would trickle down to the some_api_wrapper.OnDraw() function, even though its been inherited

thats what we''re trying to accomplish, an event system that works on any class, even if its by its self, or inherited in a new class

this concept can be seen in use in engines that use nodes for visible objects in the game. It takes the world (the root node), and traverses through each child, and those children''s children, and so on. Implementing that same thing for every class, would involve creating a node system not only for objects within the game, but for classes as well (which doesnt seem like a good idea to me).

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quote:
an example of good uses for what is trying to be accomplished:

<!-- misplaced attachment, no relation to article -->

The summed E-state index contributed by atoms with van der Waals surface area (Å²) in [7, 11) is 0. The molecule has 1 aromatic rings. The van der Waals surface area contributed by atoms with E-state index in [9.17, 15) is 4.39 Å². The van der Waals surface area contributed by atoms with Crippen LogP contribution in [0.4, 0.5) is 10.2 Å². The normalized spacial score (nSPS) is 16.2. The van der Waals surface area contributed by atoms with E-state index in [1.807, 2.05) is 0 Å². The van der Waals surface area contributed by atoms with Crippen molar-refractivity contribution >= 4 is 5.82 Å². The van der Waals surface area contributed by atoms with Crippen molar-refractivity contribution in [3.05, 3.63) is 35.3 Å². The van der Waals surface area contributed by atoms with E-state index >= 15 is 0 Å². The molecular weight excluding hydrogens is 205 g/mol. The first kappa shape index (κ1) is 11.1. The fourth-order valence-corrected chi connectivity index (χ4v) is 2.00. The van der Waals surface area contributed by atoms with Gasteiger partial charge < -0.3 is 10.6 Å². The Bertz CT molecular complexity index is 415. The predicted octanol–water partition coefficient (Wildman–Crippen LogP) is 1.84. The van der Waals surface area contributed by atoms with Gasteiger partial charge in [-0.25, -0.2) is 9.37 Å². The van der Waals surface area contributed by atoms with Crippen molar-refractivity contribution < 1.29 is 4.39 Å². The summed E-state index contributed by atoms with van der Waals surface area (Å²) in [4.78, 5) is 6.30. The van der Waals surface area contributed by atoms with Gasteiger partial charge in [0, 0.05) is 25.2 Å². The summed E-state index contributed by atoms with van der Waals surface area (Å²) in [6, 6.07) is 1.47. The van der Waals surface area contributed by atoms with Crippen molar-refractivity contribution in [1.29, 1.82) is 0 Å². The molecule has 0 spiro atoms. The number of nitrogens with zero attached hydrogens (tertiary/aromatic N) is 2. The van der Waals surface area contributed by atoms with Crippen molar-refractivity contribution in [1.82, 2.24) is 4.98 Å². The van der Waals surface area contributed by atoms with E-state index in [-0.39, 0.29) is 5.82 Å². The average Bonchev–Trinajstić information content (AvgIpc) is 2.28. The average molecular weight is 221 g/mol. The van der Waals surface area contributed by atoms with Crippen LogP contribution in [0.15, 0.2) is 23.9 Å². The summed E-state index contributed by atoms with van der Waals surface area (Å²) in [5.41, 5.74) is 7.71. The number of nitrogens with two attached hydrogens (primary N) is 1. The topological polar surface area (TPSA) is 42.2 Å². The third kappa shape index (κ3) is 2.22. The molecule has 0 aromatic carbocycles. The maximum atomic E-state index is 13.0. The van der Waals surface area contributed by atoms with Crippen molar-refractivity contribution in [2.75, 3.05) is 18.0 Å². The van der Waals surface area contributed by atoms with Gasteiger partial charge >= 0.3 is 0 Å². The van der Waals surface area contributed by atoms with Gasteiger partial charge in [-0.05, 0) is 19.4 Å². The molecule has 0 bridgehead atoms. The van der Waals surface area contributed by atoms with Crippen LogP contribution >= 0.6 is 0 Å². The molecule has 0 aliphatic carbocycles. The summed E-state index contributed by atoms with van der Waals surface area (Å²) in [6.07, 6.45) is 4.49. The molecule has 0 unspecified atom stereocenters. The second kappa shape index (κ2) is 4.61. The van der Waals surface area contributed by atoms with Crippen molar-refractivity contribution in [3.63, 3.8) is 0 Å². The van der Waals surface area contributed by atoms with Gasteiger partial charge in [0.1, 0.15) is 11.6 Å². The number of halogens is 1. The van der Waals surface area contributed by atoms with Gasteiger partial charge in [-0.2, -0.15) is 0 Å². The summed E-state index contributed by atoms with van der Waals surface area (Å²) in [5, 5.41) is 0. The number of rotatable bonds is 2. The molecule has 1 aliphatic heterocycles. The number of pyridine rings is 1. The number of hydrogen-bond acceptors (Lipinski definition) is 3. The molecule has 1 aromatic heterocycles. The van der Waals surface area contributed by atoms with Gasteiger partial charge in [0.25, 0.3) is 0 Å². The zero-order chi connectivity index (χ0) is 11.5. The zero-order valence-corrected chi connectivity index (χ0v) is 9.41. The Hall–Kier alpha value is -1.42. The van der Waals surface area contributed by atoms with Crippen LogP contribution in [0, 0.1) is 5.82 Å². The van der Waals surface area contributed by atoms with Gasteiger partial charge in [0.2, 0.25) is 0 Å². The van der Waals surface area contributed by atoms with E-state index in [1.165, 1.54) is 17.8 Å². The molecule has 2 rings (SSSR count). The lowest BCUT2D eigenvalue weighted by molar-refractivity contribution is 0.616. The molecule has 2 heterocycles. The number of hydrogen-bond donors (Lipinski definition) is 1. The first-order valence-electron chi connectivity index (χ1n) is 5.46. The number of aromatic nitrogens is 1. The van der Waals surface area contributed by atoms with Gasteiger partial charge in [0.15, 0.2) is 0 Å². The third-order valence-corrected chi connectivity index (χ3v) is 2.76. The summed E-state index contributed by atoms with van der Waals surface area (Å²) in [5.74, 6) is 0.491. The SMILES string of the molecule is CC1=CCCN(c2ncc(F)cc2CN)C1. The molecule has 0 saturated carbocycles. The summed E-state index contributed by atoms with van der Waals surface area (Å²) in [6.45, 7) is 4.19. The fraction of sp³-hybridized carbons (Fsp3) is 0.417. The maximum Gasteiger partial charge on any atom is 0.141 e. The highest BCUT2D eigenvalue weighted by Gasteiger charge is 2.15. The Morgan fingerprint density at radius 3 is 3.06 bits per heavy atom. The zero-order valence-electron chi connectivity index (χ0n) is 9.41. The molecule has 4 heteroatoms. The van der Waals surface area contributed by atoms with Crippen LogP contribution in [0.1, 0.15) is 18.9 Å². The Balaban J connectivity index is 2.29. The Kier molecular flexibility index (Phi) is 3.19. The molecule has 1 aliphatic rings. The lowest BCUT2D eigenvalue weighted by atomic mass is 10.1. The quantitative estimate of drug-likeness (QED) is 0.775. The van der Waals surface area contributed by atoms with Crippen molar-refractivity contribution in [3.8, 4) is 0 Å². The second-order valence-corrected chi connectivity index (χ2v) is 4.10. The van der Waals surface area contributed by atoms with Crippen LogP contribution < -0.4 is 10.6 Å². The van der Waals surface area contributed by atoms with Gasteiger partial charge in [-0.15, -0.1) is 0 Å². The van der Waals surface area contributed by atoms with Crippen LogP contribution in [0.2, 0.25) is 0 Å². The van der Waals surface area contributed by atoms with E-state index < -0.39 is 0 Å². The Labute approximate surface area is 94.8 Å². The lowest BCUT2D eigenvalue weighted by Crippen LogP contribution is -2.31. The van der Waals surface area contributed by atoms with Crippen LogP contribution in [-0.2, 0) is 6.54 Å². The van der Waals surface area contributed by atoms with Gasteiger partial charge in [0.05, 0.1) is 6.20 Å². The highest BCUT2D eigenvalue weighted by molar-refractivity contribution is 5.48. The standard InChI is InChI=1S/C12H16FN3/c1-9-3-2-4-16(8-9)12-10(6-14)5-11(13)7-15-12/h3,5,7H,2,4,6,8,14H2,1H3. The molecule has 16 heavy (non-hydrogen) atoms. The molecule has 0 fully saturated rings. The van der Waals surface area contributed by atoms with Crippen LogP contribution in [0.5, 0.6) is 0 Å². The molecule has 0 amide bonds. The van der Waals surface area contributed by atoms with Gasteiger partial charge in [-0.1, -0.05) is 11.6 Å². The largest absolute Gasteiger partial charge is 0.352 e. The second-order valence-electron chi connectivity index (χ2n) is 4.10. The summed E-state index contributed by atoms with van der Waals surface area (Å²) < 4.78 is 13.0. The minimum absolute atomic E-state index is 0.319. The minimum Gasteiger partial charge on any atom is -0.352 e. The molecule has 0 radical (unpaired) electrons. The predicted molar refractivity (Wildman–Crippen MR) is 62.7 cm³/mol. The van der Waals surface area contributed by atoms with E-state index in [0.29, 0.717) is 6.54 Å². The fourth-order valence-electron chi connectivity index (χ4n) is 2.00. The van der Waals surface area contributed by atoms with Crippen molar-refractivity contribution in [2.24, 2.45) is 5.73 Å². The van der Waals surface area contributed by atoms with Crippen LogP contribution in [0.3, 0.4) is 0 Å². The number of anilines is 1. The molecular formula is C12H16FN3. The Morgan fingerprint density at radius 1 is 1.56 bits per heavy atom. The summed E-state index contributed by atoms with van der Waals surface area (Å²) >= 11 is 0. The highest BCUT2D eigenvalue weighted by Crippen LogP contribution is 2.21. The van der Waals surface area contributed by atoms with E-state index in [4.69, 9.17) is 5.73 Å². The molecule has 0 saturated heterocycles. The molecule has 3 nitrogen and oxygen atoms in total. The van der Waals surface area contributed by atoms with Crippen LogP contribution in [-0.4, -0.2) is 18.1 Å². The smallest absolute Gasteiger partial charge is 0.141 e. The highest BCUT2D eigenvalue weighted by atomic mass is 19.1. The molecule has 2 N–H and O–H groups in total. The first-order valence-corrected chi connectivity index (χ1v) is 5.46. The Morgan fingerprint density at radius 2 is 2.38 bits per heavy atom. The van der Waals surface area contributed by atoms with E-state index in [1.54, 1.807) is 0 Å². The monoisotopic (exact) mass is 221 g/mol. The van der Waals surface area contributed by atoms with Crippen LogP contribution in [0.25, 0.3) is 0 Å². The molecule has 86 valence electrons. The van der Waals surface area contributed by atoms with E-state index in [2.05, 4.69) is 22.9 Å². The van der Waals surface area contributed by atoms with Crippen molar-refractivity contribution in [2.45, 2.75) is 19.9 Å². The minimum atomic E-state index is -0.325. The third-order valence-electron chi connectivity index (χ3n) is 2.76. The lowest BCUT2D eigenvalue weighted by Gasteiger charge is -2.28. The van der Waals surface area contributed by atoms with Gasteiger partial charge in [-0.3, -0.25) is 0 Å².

class some_api_wrapper;
class some_engine : public some_api_wrapper;
class my_game : public some_engine;


No no no. my_game isn''t a some_engine and it''s most certainly not some_api_wrapper. Use composition/delegation. Use public inheritance when you can say that a class IS-A another class and where the derived class will not be forced to break LSP. Private inheritace has its uses (achieving EBCO or using policy classes for instance), but delegation is prefered. A game uses an engine, which in turn uses some api.

quote:
this concept can be seen in use in engines that use nodes for visible objects in the game. It takes the world (the root node), and traverses through each child, and those children''s children, and so on. Implementing that same thing for every class, would involve creating a node system not only for objects within the game, but for classes as well (which doesnt seem like a good idea to me).